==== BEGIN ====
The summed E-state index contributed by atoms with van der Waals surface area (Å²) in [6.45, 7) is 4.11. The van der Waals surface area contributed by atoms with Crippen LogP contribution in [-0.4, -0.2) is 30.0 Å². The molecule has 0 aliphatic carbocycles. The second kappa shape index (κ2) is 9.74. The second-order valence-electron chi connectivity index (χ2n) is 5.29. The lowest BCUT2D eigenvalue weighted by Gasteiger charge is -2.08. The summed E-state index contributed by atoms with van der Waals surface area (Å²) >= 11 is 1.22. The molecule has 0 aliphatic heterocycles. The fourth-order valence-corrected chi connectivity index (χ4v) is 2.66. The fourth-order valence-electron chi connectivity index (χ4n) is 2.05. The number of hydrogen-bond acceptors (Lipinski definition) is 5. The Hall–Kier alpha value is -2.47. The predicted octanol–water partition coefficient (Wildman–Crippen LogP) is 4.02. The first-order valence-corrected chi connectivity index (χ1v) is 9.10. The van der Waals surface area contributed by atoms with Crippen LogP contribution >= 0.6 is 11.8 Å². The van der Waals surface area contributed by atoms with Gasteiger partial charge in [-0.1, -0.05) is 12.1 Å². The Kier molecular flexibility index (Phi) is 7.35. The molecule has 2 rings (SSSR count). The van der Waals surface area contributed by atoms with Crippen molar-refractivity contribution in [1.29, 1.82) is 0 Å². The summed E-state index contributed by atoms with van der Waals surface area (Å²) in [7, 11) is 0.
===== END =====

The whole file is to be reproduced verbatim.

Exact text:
The summed E-state index contributed by atoms with van der Waals surface area (Å²) in [6.45, 7) is 4.11. The van der Waals surface area contributed by atoms with Crippen LogP contribution in [-0.4, -0.2) is 30.0 Å². The molecule has 0 aliphatic carbocycles. The second kappa shape index (κ2) is 9.74. The second-order valence-electron chi connectivity index (χ2n) is 5.29. The lowest BCUT2D eigenvalue weighted by Gasteiger charge is -2.08. The summed E-state index contributed by atoms with van der Waals surface area (Å²) >= 11 is 1.22. The molecule has 0 aliphatic heterocycles. The fourth-order valence-corrected chi connectivity index (χ4v) is 2.66. The fourth-order valence-electron chi connectivity index (χ4n) is 2.05. The number of hydrogen-bond acceptors (Lipinski definition) is 5. The Hall–Kier alpha value is -2.47. The predicted octanol–water partition coefficient (Wildman–Crippen LogP) is 4.02. The first-order valence-corrected chi connectivity index (χ1v) is 9.10. The van der Waals surface area contributed by atoms with Crippen LogP contribution >= 0.6 is 11.8 Å². The van der Waals surface area contributed by atoms with Gasteiger partial charge in [-0.1, -0.05) is 12.1 Å². The Kier molecular flexibility index (Phi) is 7.35. The molecule has 2 rings (SSSR count). The van der Waals surface area contributed by atoms with Crippen molar-refractivity contribution in [1.29, 1.82) is 0 Å². The summed E-state index contributed by atoms with van der Waals surface area (Å²) in [7, 11) is 0.